When I teach art in elementary school I always hear negative comments. “I can’t draw.” “I don’t know how to do this.” “It’s ugly (what they’re drawing).” I can relate to these comments. Every artist has had these thoughts. I’ve had these thoughts and I’m no different. Maybe you don’t even have to say these things to yourself. I’ve seen people look at a painting and say, “A monkey could do better than that.” People will step up the plate and help you be critical of yourself. The negative voice outside of you also lives inside your head and is alive and well.
Let’s overcome this.
Here’s what I tell my students.
I cut to the heart of what is going on. They look at what I drew and theirs does not look like it. I say. All you kids, I don’t want you to draw like me. Don’t compare your drawing to your class mate’s drawing. If everyone drew the same how boring of a world would it be? That’s the beauty of art. Everybody does their own thing and that’s what makes it interesting.” Do it your way. The most important person is you. Please yourself first. Please other people second. If you want. You aren’t obligated to please other people. Right here and now. Let’s give ourselves permission to not please other people when we do art. In personal expression here’s the thing: do the best you can right where you are today. Be like Scarlet O’Hara. Tomorrow is another day. You can do something today and then you can keep going tomorrow.
(By the way, I’m not talking about commercial art. In commercial art you have to please your boss and that’s the deal you sign up for to make a living.)
In art there’s no right or wrong. Is there right or wrong in arithmetic? Yes. One plus one always equals two. Two plus two always equals four. Art is very cool. There is no right or wrong in art and that’s the beauty of it.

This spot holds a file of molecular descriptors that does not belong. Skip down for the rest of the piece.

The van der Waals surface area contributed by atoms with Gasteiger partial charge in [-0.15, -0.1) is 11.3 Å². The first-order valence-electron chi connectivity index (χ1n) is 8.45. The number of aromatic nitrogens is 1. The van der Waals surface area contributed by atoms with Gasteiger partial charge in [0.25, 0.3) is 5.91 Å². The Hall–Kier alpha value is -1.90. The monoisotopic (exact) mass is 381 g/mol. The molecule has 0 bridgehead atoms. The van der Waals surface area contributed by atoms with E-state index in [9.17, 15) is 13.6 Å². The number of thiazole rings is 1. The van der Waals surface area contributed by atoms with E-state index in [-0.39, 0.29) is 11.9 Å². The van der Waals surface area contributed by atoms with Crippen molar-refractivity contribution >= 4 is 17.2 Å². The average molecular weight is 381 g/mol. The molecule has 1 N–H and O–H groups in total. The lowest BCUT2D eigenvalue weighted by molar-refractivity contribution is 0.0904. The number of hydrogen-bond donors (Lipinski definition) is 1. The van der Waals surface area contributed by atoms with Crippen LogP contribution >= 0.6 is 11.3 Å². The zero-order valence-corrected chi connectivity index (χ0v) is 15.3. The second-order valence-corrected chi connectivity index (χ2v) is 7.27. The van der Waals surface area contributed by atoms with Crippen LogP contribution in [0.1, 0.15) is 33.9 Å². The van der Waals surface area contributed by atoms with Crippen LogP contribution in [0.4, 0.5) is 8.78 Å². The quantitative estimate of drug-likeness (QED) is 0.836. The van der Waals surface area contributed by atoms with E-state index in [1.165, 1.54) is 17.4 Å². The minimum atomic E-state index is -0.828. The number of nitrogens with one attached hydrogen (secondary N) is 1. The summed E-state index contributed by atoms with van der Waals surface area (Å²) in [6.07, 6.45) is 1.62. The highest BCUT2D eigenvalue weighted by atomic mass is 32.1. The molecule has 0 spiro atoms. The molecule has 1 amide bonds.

If they’re particularly stuck I will show them how to get unstuck. There’s always a way. I sit down and show them step by step how to build their drawing. What did you want to do? How is it not measuring up to what you wanted to do? Art is getting something in your head and then breaking it down into steps of how to make what you have in your head appear like magic on the paper. (Yes, it’s magic all right. Making something from nothing.) Only pure abstract artists are uncontrolled. Only artists in New York or Los Angeles and other places, who are trying to amaze themselves, gallery owners and prospective buyers, are doing things without a plan. But guess what? They actually have a plan. It just doesn’t look like it. I’m letting you in on a secret. Don’t tell.
Sometimes after many years of practice some artists develop a facility that allows them to be 100% free and spontaneous and still end up with something good. Picasso was 100% free. His studio was littered with thousands of drawings that he drew in the spur f the moment on crappy, non-archival paper. He drew on anything. He just did stuff and put it down. You can, too. If you want. There are no rules.
So I ask you.
What art would you like to do but haven’t done? Why haven’t you done it? Do you tell yourself you don’t have time to do it? Do you tell yourself it costs too much? Think of all the reasons you can’t do it. I’m here to tell you none of those reasons are any good.
If you don’t have enough money, do your art project on a smaller scale. If you don’t have enough time, do it a little bit at a time. Five minutes max. Two minutes. One minute. I’m here to tell you the reason you haven’t done it is your mind has made up a reason. Your mind has habit grooves. Ideas are water that flow down these habit grooves in the same old way we have always been doing things. So if you’ve always wanted to try watercolor but find yourself on the couch watching TV every night it’s because you’ve been laying on the couch more than you’ve been getting up to try watercolor. This is the point where I want you to understand that you don’t have to beat yourself up by telling yourself there’s something wrong with you for not doing what you want. Blame your habitual brain.